A colourful character in his lifetime Williams was no saint but his drink and drugs intake was partly explained by a ferocious on the road lifestyle that entailed long car journeys from gig to gig, interspersed with cheap motels and a hell-bent desire to perform his work. One of the great stars who emerged just before the Rock and Roll era if he’d lived there seems little doubt that Williams would have transcended the limitations of a world typified by the Louisiana Hayride radio show and the Grand Ole Opry’s ultra-conservative dictates. That didn’t happen for him but he is part of a lineage that runs from the old blues of the Deep South through to Roy Acuff and Ernest Tubb and the whole Singing Cowboy movement.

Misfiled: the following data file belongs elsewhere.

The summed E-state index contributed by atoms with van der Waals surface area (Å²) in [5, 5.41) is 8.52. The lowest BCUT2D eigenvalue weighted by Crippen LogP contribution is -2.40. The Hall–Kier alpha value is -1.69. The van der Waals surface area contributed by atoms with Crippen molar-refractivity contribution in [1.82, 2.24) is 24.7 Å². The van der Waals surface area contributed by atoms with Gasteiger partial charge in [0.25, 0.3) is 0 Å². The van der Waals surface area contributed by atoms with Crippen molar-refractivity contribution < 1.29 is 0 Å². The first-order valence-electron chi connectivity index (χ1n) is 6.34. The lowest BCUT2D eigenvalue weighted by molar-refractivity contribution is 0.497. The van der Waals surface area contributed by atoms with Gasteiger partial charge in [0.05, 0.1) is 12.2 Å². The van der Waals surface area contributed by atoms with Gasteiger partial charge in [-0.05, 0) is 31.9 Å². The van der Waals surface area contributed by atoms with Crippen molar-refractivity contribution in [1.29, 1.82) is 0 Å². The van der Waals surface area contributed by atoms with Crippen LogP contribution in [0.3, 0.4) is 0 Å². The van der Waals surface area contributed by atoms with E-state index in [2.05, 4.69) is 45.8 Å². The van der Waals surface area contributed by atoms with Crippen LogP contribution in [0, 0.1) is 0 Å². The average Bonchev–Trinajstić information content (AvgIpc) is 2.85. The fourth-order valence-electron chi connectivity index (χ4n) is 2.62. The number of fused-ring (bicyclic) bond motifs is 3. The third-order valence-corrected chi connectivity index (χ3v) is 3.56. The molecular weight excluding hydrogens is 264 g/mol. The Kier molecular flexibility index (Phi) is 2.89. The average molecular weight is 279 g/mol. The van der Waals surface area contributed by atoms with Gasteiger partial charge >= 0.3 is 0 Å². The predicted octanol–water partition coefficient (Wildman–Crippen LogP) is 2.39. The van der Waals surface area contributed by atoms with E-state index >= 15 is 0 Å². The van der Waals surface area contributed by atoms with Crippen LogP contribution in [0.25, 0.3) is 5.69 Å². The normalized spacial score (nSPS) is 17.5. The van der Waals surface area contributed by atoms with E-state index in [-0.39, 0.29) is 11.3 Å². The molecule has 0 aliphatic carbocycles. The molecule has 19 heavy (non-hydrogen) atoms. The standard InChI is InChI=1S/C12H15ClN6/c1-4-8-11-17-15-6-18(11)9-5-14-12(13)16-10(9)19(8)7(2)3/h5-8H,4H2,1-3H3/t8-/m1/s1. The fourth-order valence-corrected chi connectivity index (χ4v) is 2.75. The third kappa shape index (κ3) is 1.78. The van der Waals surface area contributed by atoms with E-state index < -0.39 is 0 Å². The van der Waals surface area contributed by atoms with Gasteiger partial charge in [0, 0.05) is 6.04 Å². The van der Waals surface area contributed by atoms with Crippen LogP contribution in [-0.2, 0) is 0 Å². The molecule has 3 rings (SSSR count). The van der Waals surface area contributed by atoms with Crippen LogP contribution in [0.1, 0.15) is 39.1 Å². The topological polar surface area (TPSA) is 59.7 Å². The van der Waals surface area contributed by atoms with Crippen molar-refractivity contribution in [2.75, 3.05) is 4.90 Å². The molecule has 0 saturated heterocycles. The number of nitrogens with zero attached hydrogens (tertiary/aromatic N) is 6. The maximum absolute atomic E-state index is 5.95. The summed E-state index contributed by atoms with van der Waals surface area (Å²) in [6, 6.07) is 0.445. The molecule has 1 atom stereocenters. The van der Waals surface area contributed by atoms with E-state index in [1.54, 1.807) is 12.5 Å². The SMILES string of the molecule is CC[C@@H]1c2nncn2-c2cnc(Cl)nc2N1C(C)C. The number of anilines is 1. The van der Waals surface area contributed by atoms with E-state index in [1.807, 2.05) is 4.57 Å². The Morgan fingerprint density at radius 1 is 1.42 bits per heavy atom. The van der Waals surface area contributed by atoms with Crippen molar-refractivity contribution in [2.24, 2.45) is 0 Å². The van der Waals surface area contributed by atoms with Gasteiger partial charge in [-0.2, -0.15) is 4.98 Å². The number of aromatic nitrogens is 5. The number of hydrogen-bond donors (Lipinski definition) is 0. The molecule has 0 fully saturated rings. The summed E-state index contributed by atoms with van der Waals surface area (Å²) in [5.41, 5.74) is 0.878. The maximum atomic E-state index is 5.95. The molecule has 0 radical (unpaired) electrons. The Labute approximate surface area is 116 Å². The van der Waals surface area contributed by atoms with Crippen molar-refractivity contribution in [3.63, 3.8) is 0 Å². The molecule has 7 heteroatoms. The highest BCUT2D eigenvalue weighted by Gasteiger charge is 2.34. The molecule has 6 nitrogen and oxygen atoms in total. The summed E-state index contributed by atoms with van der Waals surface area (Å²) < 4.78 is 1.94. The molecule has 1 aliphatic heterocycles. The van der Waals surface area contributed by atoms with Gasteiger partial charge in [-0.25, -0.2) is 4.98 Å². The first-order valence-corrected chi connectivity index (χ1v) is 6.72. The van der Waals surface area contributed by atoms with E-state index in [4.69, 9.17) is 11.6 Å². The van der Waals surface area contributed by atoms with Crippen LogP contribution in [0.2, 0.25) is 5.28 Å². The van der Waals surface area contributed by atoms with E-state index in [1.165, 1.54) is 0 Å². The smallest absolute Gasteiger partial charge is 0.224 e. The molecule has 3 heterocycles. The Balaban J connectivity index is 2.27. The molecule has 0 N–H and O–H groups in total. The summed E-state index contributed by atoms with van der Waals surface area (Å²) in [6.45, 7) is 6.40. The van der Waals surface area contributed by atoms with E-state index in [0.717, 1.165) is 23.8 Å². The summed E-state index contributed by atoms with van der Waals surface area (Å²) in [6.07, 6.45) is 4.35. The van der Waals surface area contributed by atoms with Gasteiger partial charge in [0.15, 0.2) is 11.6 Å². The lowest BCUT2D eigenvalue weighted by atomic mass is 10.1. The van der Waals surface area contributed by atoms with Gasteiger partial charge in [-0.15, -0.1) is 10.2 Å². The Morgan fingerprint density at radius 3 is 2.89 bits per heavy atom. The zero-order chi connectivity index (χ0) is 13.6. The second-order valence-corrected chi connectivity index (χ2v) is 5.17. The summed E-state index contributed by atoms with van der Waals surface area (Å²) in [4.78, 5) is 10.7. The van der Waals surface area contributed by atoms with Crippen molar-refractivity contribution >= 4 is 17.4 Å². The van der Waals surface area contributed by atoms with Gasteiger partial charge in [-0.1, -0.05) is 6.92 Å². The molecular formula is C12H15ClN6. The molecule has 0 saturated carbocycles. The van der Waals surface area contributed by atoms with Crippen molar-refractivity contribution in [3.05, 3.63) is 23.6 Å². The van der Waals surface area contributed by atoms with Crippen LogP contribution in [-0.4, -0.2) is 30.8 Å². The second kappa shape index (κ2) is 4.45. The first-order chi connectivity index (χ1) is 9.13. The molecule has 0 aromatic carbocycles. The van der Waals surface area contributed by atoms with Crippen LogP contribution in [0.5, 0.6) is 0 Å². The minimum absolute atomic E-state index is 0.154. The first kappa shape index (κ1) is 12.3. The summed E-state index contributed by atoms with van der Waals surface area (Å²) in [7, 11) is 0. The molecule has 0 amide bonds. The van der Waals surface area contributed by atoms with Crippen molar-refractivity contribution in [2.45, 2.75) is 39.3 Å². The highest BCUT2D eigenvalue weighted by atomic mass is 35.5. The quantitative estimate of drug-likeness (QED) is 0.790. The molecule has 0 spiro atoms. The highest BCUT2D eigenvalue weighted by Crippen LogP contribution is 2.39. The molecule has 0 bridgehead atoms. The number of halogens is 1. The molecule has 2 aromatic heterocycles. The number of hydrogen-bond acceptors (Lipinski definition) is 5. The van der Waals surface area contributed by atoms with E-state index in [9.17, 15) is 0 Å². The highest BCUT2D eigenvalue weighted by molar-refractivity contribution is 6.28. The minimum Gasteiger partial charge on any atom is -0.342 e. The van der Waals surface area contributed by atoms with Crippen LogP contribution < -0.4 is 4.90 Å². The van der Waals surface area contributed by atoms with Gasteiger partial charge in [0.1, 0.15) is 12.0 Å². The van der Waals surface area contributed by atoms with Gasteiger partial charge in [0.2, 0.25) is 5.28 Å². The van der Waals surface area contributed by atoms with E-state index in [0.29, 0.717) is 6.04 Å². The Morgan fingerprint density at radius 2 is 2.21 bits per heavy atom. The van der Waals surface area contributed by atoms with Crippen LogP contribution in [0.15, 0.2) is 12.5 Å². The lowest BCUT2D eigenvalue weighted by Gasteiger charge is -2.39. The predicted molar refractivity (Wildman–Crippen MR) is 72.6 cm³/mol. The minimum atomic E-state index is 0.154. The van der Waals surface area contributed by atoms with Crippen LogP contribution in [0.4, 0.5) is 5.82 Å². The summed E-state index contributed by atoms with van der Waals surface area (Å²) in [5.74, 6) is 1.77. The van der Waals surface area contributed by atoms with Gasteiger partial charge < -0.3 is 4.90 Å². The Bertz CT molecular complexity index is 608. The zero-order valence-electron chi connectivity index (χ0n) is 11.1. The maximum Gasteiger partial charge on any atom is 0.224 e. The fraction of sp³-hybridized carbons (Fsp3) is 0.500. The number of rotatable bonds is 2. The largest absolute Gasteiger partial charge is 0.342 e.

The bittersweet romance of his passing gave him otherworldly qualities: his songs and his image have been appropriated with the relevant reverence by so many…. Waylon Jennings, Leon Russell, Gram Parsons, Asleep at the Wheel, Ry Cooder, the Rolling Stones, (Keith Richards is a huge fan), Buzz Cason, Kris Kristofferson, Alan Jackson, Neil Young (who owns Hank’s old D-28 Martin Guitar) and many, many others. He is the subject of countless tribute songs and albums and the posthumous recipient of too many awards to list here. His lineage is continued by his son and his grandson who are proud to keep the name and the flame alive. But there is only one Hank Williams.